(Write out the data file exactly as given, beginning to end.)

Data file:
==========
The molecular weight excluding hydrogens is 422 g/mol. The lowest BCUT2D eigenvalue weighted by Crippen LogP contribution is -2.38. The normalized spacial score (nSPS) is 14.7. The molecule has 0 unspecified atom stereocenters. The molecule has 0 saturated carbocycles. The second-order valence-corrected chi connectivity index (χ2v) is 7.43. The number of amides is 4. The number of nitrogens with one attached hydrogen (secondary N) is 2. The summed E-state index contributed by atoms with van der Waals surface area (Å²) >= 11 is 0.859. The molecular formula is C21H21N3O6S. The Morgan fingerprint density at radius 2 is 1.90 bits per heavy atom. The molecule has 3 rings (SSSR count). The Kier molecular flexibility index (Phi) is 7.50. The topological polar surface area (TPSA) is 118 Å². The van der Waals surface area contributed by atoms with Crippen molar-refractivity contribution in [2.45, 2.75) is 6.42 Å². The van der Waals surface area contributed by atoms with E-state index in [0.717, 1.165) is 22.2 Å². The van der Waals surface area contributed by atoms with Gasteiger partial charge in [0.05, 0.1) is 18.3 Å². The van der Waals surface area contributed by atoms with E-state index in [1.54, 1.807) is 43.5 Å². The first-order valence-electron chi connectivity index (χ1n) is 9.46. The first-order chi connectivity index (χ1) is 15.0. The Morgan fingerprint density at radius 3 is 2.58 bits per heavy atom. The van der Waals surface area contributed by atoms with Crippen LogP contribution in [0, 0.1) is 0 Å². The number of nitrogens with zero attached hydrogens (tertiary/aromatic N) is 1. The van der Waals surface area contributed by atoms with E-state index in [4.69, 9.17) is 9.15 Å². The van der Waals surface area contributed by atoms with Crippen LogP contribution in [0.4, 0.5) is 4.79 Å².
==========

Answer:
The molecular weight excluding hydrogens is 422 g/mol. The lowest BCUT2D eigenvalue weighted by Crippen LogP contribution is -2.38. The normalized spacial score (nSPS) is 14.7. The molecule has 0 unspecified atom stereocenters. The molecule has 0 saturated carbocycles. The second-order valence-corrected chi connectivity index (χ2v) is 7.43. The number of amides is 4. The number of nitrogens with one attached hydrogen (secondary N) is 2. The summed E-state index contributed by atoms with van der Waals surface area (Å²) >= 11 is 0.859. The molecular formula is C21H21N3O6S. The Morgan fingerprint density at radius 2 is 1.90 bits per heavy atom. The molecule has 3 rings (SSSR count). The Kier molecular flexibility index (Phi) is 7.50. The topological polar surface area (TPSA) is 118 Å². The van der Waals surface area contributed by atoms with Crippen molar-refractivity contribution in [2.45, 2.75) is 6.42 Å². The van der Waals surface area contributed by atoms with E-state index in [0.717, 1.165) is 22.2 Å². The van der Waals surface area contributed by atoms with Gasteiger partial charge in [0.05, 0.1) is 18.3 Å². The van der Waals surface area contributed by atoms with E-state index in [1.54, 1.807) is 43.5 Å². The first-order valence-electron chi connectivity index (χ1n) is 9.46. The first-order chi connectivity index (χ1) is 15.0. The Morgan fingerprint density at radius 3 is 2.58 bits per heavy atom. The van der Waals surface area contributed by atoms with Crippen LogP contribution in [0, 0.1) is 0 Å². The number of nitrogens with zero attached hydrogens (tertiary/aromatic N) is 1. The van der Waals surface area contributed by atoms with E-state index in [4.69, 9.17) is 9.15 Å². The van der Waals surface area contributed by atoms with Crippen LogP contribution in [0.4, 0.5) is 4.79 Å².